In recent years, UK coroners have recorded immersion pulmonary oedema (IPO) as the cause of death in several divers and snorkellers. As Dr Peter Wilmshurst reports, IPO probably causes more deaths in scuba divers than any other medical condition.
If a person has had IPO once, their risk of it recurring is considerably increased. Some deaths were of divers who previously survived milder episodes of IPO but continued to dive, sometimes despite medical advice to stop.
IPO is not the result of being unfit. It occurs in triathletes and open water swimmers. For example, the Vanbro river swimming competition in Sweden has about 12,000 competitors annually. Each year 50-60 swimmers, about 1 in 200 competitors, get IPO and most are treated with ventilator support in a mobile medical unit (the nearest hospital is 70 km away).
IPO also occurs in 5% of fit young men during the selection process to become US Navy SEALS. Similar high rates are reported in recruits to the Israel Defence Force during swimming trials. Both countries report that military recruits that had IPO once are at increased risk of getting it again. The research in Israel showed that drinking excess fluid before a swim increases the risk.
IPO has only been recognised for about 40 years, because at post mortem examinations the findings are very similar to those of drowning. In both IPO and drowning the lungs are heavy and waterlogged so that when they are cut open, the lungs are filled with bloodstained froth. In drowning the fluid in the lungs is inhaled but in IPO the fluid has passed out of the lung blood vessels (pulmonary capillaries) into the lung air sacs (alveoli).
Causes of IPO
IPO occurs because immersion causes two changes that have major effects on the pressure difference between the alveoli and capillaries surrounding them. The hydrostatic effect of immersion pushes blood from the limbs to the chest to increase the pressure in the capillaries and, at the same time, because the lungs are below the level of the water surface, there is often a more negative pressure required to draw air into the lungs. The combination of increased capillary pressure and more negative airway pressure in the alveoli increases the pressure gradient driving fluid from the pulmonary capillaries into the alveoli.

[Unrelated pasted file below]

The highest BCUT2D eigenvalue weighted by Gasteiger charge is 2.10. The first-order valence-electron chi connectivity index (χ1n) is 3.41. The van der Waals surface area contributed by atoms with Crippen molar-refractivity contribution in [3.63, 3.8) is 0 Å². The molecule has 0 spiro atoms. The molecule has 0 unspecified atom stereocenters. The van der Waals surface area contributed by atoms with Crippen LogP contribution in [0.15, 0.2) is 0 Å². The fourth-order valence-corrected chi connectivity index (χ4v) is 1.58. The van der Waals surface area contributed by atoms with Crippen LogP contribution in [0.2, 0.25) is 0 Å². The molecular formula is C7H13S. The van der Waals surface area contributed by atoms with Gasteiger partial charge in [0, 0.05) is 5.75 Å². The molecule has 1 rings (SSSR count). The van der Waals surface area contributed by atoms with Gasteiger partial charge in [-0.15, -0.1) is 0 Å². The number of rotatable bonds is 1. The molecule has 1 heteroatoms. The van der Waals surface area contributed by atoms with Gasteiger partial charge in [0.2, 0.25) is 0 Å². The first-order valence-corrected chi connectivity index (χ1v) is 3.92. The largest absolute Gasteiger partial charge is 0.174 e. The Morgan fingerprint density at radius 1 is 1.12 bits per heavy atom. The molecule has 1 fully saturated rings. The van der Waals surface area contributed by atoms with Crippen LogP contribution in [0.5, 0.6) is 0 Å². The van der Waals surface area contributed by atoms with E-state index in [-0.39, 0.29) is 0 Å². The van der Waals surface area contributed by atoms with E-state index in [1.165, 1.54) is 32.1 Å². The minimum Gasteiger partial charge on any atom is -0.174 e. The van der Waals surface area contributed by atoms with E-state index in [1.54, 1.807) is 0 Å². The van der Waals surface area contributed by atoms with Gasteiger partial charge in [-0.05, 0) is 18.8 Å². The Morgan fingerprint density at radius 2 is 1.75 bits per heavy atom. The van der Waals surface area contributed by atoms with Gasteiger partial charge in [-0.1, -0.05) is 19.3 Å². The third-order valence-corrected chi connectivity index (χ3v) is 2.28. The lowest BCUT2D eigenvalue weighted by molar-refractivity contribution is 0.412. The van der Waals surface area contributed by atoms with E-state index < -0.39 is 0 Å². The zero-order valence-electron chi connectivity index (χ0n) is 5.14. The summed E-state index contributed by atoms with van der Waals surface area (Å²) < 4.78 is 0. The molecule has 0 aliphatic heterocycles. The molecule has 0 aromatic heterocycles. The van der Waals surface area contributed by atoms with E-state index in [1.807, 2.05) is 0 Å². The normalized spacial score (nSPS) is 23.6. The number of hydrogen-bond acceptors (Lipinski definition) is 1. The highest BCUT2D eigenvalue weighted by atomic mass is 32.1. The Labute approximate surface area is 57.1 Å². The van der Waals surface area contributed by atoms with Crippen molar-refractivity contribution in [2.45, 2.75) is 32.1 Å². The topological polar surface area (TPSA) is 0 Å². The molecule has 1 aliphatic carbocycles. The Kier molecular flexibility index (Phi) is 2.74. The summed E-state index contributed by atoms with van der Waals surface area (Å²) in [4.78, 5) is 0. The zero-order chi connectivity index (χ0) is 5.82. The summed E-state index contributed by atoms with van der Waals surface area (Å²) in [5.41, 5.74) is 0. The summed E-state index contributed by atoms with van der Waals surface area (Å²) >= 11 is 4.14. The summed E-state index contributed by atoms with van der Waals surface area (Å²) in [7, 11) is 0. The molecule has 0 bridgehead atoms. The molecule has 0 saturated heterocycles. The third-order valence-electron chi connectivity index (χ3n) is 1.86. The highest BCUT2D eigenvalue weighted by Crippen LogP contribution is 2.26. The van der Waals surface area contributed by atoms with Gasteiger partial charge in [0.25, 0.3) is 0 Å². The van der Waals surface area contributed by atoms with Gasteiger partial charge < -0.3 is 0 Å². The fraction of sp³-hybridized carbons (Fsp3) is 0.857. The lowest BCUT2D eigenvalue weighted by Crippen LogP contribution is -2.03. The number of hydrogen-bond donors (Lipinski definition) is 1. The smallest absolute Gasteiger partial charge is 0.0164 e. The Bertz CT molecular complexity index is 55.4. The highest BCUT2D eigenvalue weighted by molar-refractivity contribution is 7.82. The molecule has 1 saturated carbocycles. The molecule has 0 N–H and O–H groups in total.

The increased volume of fluid in the alveoli impedes gas exchange, so that the amount of oxygen in the blood and hence brain decreases and the amount of carbon dioxide increases. The affected casualty becomes breathless and starts to cough. They may cough up froth, which can be white of blood-stained and hence pink. They may have some chest tightness. Unless the casualty can be removed from the water, eventually the degree of hypoxia is such that the casualty becomes unconscious and drowns or they have a cardiac arrest.
Risk factors for IPO
A number of factors increase the risk of a diver or swimmer suffering IPO. The most important is individual predisposition, i.e. the person had it before. Other factors related to the individual are presence of hypertension or heart disease, which cause the individual to have a high pulmonary capillary pressure even before they entered the water. The incidence of IPO increases with age, so that risk of IPO is about 13 times greater in those over 60 than in those under 30. For reasons that are not understood, the incidence of IPO is about 9 times greater in women than men.
The incidence of IPO is also affected by environmental and circumstantial factors. Colder water temperature, exertion, emotional stress and increased fluid intake before immersion all increase pulmonary capillary pressure to cause more fluid to be pushed out of the capillaries into the alveoli. An important message for divers is not to over hydrate before diving.
Some medical treatments can increase the risk of IPO by increasing pulmonary capillary pressure. In fact a recent inquest found that medication taken by the diver contributed to her death from IPO by increasing fluid retention. Illegal drugs may increase the risk and, in another recent case, toxicology revealed use of cocaine by the deceased diver. Cocaine increases blood pressure and pulmonary capillary pressure.